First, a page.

Tuesday, March 31, 2015

Pediatrics Group Says Schools Shouldn’t Drug Test

TIME, March 30, 2015

"A leading U.S. pediatrics group is recommending against in-school drug testing as a way to prevent young people from experimenting with illegal substances.
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The American Academy of Pediatrics (AAP) released a policy statement on Monday saying it opposes randomly drug testing students because there’s not enough evidence to show it’s effective, and because random testing can damage relationships between students and their schools. It’s also a possible infringement on privacy, the group says.

Fifteen years ago, the Supreme Court established the legality for school-based drug testing for students. Proponents of the practice say that random testing at schools deters students from using drugs." Read More.

Visit our Resource Center here for tips on preventing underage drinking.

When Drinking Problems Begin: Kids Given Sips Of Alcohol Tend To Be First Ones Drinking In High School

Medical Daily, March 31, 2015

"Parents who subscribe to the 'European model' believe in introducing children to alcohol at an early age in order to teach them how to drink responsibly and lessen the “taboo” appeal of alcohol. A recent study conducted at the Center for Alcohol and Addiction Studies at Brown University has found that children who are allowed to 'sip' their parents’ alcoholic beverage at an early age often end up becoming the first of their friends to have a full drink by high school.

Although underage drinking is often swept under the rug because 'everyone is doing it,' experts still consider it a major public health concern. According to the Centers for Disease Control and Prevention’s 2013 Youth Risk Behavior Survey, 35 percent of high school students admitted to drinking some amount of alcohol in the past 30 days, 21 percent admitted to binge drinking, 10 percent said they drove while drunk, and 22 percent said they rode in a car with an intoxicated driver." Read More.

Visit our Resource Center here for tips on preventing your child from underage drinking.

Synthetics Are Emerging As Drugs of Abuse

The Weston Forum, March 31, 2015

"Abuse of unregulated synthetic drugs — found on the shelves of some gas stations, convenience stores, head shops and on the Internet — has been on the rise, particularly among teens and young adults.

'It’s a very experimental population and they’re interested in trying the latest or new thing,' said John Douglas, MD, clinical director of Silver Hill Hospital’s Outpatient Opioid Addiction Program, during a meeting of the Wilton Task Force to Reduce Substance Abuse Among Youth on Thursday, March 19.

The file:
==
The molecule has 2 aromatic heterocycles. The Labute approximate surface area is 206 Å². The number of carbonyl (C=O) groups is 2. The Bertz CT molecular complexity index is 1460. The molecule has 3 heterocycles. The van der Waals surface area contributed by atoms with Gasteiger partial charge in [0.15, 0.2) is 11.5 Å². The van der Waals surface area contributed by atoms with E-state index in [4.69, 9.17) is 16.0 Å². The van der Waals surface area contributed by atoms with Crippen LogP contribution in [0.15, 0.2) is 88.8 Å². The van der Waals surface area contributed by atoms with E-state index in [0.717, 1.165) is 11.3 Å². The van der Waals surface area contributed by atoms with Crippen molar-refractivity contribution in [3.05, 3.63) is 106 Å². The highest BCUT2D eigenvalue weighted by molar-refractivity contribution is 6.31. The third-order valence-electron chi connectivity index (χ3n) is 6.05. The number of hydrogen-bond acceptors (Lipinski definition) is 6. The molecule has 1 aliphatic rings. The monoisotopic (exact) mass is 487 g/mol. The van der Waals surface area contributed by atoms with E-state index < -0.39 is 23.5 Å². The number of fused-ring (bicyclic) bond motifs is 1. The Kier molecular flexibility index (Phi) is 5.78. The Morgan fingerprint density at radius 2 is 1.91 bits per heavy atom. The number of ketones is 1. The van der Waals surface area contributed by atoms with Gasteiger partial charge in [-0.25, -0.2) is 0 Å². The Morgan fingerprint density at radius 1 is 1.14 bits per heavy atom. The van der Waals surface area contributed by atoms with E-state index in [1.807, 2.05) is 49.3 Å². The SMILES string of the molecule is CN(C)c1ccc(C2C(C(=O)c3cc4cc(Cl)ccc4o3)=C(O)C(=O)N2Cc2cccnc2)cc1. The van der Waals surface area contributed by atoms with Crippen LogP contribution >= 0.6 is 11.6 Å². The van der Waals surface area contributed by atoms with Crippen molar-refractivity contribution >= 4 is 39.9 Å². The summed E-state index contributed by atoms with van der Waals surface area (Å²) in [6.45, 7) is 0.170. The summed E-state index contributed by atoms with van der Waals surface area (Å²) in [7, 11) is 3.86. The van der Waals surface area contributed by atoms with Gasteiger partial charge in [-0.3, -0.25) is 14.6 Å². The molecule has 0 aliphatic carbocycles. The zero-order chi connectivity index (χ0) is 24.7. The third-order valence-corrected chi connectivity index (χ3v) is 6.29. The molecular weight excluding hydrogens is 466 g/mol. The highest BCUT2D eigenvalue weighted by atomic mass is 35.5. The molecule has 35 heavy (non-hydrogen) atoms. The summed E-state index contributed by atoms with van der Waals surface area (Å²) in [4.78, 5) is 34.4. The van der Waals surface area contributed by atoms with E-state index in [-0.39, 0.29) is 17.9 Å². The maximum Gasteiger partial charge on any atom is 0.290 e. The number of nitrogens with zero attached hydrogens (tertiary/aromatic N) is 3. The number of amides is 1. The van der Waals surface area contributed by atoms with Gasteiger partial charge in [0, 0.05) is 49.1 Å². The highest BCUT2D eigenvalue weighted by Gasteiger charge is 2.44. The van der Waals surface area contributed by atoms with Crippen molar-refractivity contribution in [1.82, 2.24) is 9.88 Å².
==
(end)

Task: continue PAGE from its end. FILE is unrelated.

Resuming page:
Dr. Douglas told the group of 16 attendees about the six most common emerging drugs — synthetic cathinones ('bath salts'), piperazine derivatives ('legal ecstasy'), kratom ('Ithang'), methoxetamine ('legal ketamine'), synthetic cannabinoids ('legal marijuana'), and Salvia divinorum ('Salvia')." Read More.

Visit our Resource Center here for more information on preventing underage substance abuse.

Monday, March 30, 2015

You Find Pills In Your Child's Room -- What Should You Do?

March 30, 2015, Consumer Affairs

"I found pills in my son’s room. Now what? Roy came into the pharmacy and was obviously upset. 'Look what I found in my son’s room,' Roy said to the pharmacist. 'What are these pills?'

The pharmacist took the three capsules and used her knowledge and expertise to identify them. She told Roy that one was a prescription antinausea medicine and the other two were prescription antihistamines.

What the 15-year old boy was doing with them seemed unclear. The pharmacist explained to Roy that even though the pills were not narcotics or even a controlled substance, the reason why his son had them should be explored.

Most mental health care providers agree that the child should be confronted in a calm manner, with both parents taking a firm stand and a united front to impress upon the child that pills are dangerous. Keep in mind that the child may not understand what medications are used for and why. But that does not make them any less dangerous. However, if the pills were narcotics, the conversation should be stepped up to reveal the person who gave the child the drugs." Read More.

Visit our Parent Resource Center here for more information on preventing youth prescription drug abuse.

Trumbull cops: Don't Mix Alcohol and Prom

Trumbull Hamlet Hub, March 29, 2015